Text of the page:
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2008: I died.
The acting is fair enough. There are moments when overacting and underacting bring scenes down, but nothing is ruined. I liked the editing, for the most part. There are times when it makes the story hard to follow, but overall it's well done. The cinematography is beautiful.
My only real gripe with the movie is that the plot is a bit thin. A lot of things happen that feel ultimately irrelevant, and other things happen without much explanation. The conflict gets lost in all the random happenings, which adds to the difficulty of following the story.
I'm not sure where all the hatred for this movie comes from. It wasn't a great film, but it certainly wasn't horrible. The story felt stretched and a bit convoluted, and the title is misleading since the movie has virtually nothing to do with Cthulhu, but I feel like I have to give props to the director for making the film he made. He easily could have made a weightless horror movie with cheap scares, but he attempted something a little meatier.
A soon-to-be forgotten remake of a timeless classic
The 2008 version starts off somewhat promising. Unlike the original, there is a build-up to the first encounter with Klaatu, which is sort of effective in eliciting both wonder and fear. It's reminiscent of Close Encounters of the Third Kind and Independence Day. It proceeds down a similar path to the original for a while afterward, embellishing a bit in some areas.
While Michael Rennie's Klaatu was a complicated character, simultaneously coming off as creepy and trustworthy, Keanu Reeves's Klaatu is hardly more than a robot. He is completely inexpressive and undynamic. There's no way the audience can identify with him, so his fate seems ultimately unimportant. Also, his purpose is largely unclear in this version. He was a messenger in the original; the closest thing he can be related to in this version is a harbinger of death...
Which brings me to my biggest complaint with the movie. Robert Wise's version had a clear underlying message to its audience; Scott Derrickson's version doesn't. Though the "big issue" that the film deals with has been changed from the nuclear arms race to global warming, it is hardly touched upon. The destruction of the human race is triggered with little more than a few lines of explanation.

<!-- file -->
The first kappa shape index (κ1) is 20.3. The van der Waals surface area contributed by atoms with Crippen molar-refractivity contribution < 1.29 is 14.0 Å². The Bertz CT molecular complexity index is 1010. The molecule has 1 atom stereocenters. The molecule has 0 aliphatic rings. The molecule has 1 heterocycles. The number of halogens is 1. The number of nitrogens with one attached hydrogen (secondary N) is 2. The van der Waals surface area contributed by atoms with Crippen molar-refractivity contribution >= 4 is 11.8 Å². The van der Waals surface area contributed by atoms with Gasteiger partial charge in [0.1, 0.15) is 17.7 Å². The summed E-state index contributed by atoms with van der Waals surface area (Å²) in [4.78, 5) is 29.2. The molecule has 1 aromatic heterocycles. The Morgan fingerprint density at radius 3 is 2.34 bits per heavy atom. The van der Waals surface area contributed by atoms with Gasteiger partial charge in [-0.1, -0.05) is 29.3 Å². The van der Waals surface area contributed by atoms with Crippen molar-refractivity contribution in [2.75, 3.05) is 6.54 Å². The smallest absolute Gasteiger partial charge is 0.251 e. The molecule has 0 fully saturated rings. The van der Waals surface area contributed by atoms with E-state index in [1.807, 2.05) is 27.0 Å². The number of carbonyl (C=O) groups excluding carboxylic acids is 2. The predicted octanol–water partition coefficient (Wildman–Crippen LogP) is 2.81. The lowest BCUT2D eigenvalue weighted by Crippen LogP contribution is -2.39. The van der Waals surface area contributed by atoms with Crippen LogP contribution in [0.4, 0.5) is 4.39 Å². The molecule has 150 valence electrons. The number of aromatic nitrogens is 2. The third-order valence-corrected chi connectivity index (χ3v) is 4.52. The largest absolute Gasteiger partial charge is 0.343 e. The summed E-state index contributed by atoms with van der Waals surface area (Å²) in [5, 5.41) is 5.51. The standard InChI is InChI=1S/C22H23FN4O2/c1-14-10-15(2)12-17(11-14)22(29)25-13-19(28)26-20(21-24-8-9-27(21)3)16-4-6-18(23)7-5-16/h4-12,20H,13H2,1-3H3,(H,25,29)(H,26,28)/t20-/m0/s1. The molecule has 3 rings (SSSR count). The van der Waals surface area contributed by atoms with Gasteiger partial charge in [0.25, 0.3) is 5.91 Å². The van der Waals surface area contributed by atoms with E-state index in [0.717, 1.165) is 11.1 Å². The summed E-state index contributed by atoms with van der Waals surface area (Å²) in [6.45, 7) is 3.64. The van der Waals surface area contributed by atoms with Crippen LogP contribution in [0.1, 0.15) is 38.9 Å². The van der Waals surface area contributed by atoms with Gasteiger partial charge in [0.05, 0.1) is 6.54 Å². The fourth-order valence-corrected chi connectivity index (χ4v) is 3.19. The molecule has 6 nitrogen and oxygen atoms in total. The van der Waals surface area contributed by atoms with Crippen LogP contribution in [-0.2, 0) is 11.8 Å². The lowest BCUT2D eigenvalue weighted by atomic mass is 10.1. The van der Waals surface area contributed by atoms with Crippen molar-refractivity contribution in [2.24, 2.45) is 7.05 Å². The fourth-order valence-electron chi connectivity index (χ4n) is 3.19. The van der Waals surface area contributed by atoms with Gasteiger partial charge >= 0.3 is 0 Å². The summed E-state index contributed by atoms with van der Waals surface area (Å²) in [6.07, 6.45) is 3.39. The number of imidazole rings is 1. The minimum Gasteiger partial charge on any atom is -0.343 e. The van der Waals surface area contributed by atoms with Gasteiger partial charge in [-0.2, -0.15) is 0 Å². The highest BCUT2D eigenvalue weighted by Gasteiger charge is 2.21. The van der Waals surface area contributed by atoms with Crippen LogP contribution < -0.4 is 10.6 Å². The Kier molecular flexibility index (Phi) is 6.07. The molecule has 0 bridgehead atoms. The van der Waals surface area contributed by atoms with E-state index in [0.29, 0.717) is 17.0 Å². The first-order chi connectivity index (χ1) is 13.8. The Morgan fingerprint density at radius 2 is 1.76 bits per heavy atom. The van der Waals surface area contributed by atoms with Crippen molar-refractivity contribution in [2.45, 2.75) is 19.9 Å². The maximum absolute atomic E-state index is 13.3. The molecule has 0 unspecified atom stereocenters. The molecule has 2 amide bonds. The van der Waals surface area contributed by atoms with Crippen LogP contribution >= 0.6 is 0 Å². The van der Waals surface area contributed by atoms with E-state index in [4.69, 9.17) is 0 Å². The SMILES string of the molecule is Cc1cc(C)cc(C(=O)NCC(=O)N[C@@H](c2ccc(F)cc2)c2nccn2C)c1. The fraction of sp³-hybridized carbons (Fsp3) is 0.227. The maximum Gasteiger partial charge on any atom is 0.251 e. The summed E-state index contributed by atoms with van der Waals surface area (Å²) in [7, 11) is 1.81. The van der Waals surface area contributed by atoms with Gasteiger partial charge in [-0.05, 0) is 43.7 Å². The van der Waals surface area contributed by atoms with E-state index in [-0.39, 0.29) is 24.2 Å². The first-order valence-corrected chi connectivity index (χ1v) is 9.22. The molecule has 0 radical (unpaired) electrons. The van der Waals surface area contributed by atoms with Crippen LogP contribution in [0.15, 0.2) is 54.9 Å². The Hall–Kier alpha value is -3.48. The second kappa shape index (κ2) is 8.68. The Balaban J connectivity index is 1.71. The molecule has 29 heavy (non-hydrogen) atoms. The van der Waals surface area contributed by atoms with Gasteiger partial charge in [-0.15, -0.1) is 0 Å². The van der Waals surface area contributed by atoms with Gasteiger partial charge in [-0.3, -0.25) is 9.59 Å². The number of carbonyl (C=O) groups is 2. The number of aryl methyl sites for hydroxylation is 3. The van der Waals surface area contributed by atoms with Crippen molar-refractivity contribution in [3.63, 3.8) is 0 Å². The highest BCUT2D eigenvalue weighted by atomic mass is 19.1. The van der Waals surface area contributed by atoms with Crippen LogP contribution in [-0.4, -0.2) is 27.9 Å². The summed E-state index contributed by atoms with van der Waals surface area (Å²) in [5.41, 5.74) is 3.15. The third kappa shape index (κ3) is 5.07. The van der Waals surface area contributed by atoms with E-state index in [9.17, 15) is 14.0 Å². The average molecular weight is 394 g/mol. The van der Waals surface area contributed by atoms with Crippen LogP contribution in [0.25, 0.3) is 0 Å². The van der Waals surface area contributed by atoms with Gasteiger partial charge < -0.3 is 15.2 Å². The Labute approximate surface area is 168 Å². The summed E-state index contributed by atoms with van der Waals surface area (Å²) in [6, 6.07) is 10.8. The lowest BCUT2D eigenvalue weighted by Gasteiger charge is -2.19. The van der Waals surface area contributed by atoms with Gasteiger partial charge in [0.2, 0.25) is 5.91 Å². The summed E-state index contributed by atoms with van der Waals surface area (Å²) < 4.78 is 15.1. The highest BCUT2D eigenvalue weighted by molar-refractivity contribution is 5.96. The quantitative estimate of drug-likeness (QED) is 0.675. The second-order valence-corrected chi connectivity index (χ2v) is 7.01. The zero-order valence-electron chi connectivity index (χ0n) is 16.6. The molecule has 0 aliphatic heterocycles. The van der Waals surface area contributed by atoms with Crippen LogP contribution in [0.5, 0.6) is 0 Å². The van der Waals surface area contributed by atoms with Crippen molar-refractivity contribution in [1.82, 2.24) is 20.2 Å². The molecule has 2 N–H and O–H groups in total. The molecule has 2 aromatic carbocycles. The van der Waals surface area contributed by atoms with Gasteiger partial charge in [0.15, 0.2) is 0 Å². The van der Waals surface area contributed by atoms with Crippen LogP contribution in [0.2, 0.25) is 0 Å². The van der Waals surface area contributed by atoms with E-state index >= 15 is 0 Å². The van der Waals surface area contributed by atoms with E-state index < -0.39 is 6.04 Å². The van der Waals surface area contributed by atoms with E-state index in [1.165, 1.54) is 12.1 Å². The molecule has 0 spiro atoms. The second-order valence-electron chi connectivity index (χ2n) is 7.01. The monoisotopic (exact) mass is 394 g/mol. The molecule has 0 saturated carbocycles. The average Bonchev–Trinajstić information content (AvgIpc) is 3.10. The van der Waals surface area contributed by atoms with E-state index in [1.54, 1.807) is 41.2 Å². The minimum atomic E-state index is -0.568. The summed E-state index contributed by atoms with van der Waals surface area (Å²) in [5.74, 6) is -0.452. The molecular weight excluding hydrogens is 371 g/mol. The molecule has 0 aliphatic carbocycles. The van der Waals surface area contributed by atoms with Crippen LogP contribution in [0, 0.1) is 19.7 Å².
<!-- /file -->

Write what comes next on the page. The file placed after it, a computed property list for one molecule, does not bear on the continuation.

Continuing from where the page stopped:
Not to undermine the efforts of the 1951 classic's film crew, but The Day The Earth Stood Still is a classic because of its message, a message that easily still applies today. Derrickson's version of The Day The Earth Stood Still could have been a marvelous way of touching modern audiences with an old truth. Instead, it focuses more on thrills and special effects. Klaatu would be disappointed...
Quantum of Solace (2008)
Nothing that made Casino Royale so memorable is present in Quantum of Solace. QoS's plot is ludicrously thin compared to Casino Royale's. What could have been a deeply intriguing story is hardy touched upon and left unexploited. The major events in QoS are merely excuses for Bond to kick some more ass.
Quantum's action sequences are stimulating, but far less interesting than its predecessor's. Whereas Casino Royale's action scenes were dynamic and carefully detailed, QoS's are frantic and standard. While it's obvious a lot of time and energy went into them, there's not much to show for it. The cuts are quick and the shots are hard to catch.
I, like many, fell in love with Casino Royale's James Bond. He was young and authentic, capable of failing and getting hurt (both physically and emotionally). Seeing as how Casino Royale ended at what felt like the beginning of Bond's real character development, I expected Quantum of Solace to continue that development. QoS's Bond, however, is the same emotionless James Bond audiences have been watching for almost half a century. He has no believable motivation, so nothing he does feels purposeful.
Finally, the antagonist never poses a real threat to Bond. Mathieu Amalric has a creepy look that could have been put to good use, but Dominic Greene is a painfully boring and clichéd bad guy. Le Chiffre's very presence was intimidating; I wouldn't even cross the street to avoid Greene.
Casino Royale was a powerful reboot for the Bond franchise. It abandoned the old 007 formula and established a new one, gaining a lot of fans in the process (myself included). For whatever reason, Quantum of Solace dropped the ball. While it certainly serves as fun escapism, it disappoints as a continuation of the story Casino Royale began.
Death Race (2008)
A great guy movie that delivers!
The key to enjoying this movie is in your expectations. After seeing cars with guns and a wide array of other BAMF weaponry attached to them in the trailers, I didn't expect Death Race to have much depth. I went in hoping to see the lovechild of the Fast and the Furious and Mad Max, and I saw just that--and I loved it! There are plenty of things in this movie that normally would have annoyed the crap out of me, but giving it a lot of leeway made it a hundred times more enjoyable.
The acting is, dare I say, somewhat decent for a Paul W.S. Anderson film. The actors give the performances they need to give, while still having fun with their roles. The cold, awkward acting that plagued Resident Evil and AVP is kept to a minimum here, if at all present. Jason Statham is the typical tough guy protagonist, while Joan Allen is the usual one-dimensional villain. They play their parts well, as does the rest of the cast.